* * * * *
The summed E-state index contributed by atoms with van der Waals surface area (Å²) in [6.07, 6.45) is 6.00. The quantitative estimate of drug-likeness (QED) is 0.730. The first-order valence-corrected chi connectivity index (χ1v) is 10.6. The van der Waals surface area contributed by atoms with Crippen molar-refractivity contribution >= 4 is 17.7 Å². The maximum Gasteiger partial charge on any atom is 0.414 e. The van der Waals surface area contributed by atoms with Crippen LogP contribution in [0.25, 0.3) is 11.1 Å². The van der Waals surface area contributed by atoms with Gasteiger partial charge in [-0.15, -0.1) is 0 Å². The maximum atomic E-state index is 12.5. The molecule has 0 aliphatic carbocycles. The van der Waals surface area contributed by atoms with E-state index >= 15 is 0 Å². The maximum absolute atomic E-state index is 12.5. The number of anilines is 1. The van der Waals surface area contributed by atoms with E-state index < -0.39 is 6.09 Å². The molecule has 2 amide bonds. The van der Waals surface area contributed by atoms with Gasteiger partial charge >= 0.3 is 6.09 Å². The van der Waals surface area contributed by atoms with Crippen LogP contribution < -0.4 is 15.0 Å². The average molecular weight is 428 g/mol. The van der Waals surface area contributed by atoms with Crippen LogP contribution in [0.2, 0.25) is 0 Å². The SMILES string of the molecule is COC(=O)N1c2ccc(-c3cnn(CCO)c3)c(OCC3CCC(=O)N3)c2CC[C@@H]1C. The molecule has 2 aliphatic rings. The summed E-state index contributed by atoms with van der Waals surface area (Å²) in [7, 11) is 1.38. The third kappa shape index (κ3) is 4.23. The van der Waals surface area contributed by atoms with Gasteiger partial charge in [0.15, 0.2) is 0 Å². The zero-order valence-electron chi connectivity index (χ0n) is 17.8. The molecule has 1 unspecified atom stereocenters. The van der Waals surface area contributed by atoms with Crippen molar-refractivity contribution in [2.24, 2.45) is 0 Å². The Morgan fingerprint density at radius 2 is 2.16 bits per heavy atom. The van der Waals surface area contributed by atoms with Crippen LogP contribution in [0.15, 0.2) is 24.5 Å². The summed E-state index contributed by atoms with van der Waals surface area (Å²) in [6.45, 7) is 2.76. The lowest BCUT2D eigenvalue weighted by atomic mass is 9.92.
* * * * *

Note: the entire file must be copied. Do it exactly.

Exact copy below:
The summed E-state index contributed by atoms with van der Waals surface area (Å²) in [6.07, 6.45) is 6.00. The quantitative estimate of drug-likeness (QED) is 0.730. The first-order valence-corrected chi connectivity index (χ1v) is 10.6. The van der Waals surface area contributed by atoms with Crippen molar-refractivity contribution >= 4 is 17.7 Å². The maximum Gasteiger partial charge on any atom is 0.414 e. The van der Waals surface area contributed by atoms with Crippen LogP contribution in [0.25, 0.3) is 11.1 Å². The van der Waals surface area contributed by atoms with Gasteiger partial charge in [-0.15, -0.1) is 0 Å². The maximum atomic E-state index is 12.5. The molecule has 0 aliphatic carbocycles. The van der Waals surface area contributed by atoms with E-state index >= 15 is 0 Å². The maximum absolute atomic E-state index is 12.5. The number of anilines is 1. The van der Waals surface area contributed by atoms with E-state index < -0.39 is 6.09 Å². The molecule has 2 amide bonds. The van der Waals surface area contributed by atoms with Gasteiger partial charge >= 0.3 is 6.09 Å². The van der Waals surface area contributed by atoms with Crippen LogP contribution < -0.4 is 15.0 Å². The average molecular weight is 428 g/mol. The van der Waals surface area contributed by atoms with Crippen LogP contribution in [0.2, 0.25) is 0 Å². The SMILES string of the molecule is COC(=O)N1c2ccc(-c3cnn(CCO)c3)c(OCC3CCC(=O)N3)c2CC[C@@H]1C. The molecule has 2 aliphatic rings. The summed E-state index contributed by atoms with van der Waals surface area (Å²) in [7, 11) is 1.38. The third kappa shape index (κ3) is 4.23. The van der Waals surface area contributed by atoms with Gasteiger partial charge in [0.15, 0.2) is 0 Å². The zero-order valence-electron chi connectivity index (χ0n) is 17.8. The molecule has 1 unspecified atom stereocenters. The van der Waals surface area contributed by atoms with Crippen molar-refractivity contribution in [2.24, 2.45) is 0 Å². The Morgan fingerprint density at radius 2 is 2.16 bits per heavy atom. The van der Waals surface area contributed by atoms with Crippen LogP contribution in [0.15, 0.2) is 24.5 Å². The summed E-state index contributed by atoms with van der Waals surface area (Å²) in [6.45, 7) is 2.76. The lowest BCUT2D eigenvalue weighted by atomic mass is 9.92.